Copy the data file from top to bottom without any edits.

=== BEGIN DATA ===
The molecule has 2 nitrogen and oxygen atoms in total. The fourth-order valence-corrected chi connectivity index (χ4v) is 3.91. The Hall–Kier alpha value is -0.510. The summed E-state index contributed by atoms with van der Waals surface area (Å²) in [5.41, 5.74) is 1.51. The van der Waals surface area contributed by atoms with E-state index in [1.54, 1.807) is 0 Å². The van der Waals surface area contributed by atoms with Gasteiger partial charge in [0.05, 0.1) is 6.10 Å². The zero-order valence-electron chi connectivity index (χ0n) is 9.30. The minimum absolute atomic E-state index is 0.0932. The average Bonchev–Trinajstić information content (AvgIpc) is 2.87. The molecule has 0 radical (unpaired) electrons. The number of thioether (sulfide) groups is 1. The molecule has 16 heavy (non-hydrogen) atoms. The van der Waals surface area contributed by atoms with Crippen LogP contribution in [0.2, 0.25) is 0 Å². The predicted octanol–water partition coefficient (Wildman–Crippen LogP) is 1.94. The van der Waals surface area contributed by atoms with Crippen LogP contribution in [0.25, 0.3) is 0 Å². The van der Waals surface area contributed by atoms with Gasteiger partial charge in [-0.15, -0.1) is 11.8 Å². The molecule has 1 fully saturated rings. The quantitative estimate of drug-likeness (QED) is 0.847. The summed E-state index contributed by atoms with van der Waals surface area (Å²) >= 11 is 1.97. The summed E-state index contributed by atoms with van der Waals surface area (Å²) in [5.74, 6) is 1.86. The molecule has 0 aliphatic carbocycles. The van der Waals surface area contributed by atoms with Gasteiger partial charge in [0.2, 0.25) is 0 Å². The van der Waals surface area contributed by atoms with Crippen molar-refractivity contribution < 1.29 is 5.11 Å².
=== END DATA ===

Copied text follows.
The molecule has 2 nitrogen and oxygen atoms in total. The fourth-order valence-corrected chi connectivity index (χ4v) is 3.91. The Hall–Kier alpha value is -0.510. The summed E-state index contributed by atoms with van der Waals surface area (Å²) in [5.41, 5.74) is 1.51. The van der Waals surface area contributed by atoms with E-state index in [1.54, 1.807) is 0 Å². The van der Waals surface area contributed by atoms with Gasteiger partial charge in [0.05, 0.1) is 6.10 Å². The zero-order valence-electron chi connectivity index (χ0n) is 9.30. The minimum absolute atomic E-state index is 0.0932. The average Bonchev–Trinajstić information content (AvgIpc) is 2.87. The molecule has 0 radical (unpaired) electrons. The number of thioether (sulfide) groups is 1. The molecule has 16 heavy (non-hydrogen) atoms. The van der Waals surface area contributed by atoms with Crippen LogP contribution in [0.2, 0.25) is 0 Å². The predicted octanol–water partition coefficient (Wildman–Crippen LogP) is 1.94. The van der Waals surface area contributed by atoms with Crippen LogP contribution in [0.25, 0.3) is 0 Å². The van der Waals surface area contributed by atoms with Gasteiger partial charge in [-0.15, -0.1) is 11.8 Å². The molecule has 1 fully saturated rings. The quantitative estimate of drug-likeness (QED) is 0.847. The summed E-state index contributed by atoms with van der Waals surface area (Å²) >= 11 is 1.97. The summed E-state index contributed by atoms with van der Waals surface area (Å²) in [5.74, 6) is 1.86. The molecule has 0 aliphatic carbocycles. The van der Waals surface area contributed by atoms with Gasteiger partial charge in [0.2, 0.25) is 0 Å². The van der Waals surface area contributed by atoms with Crippen molar-refractivity contribution < 1.29 is 5.11 Å².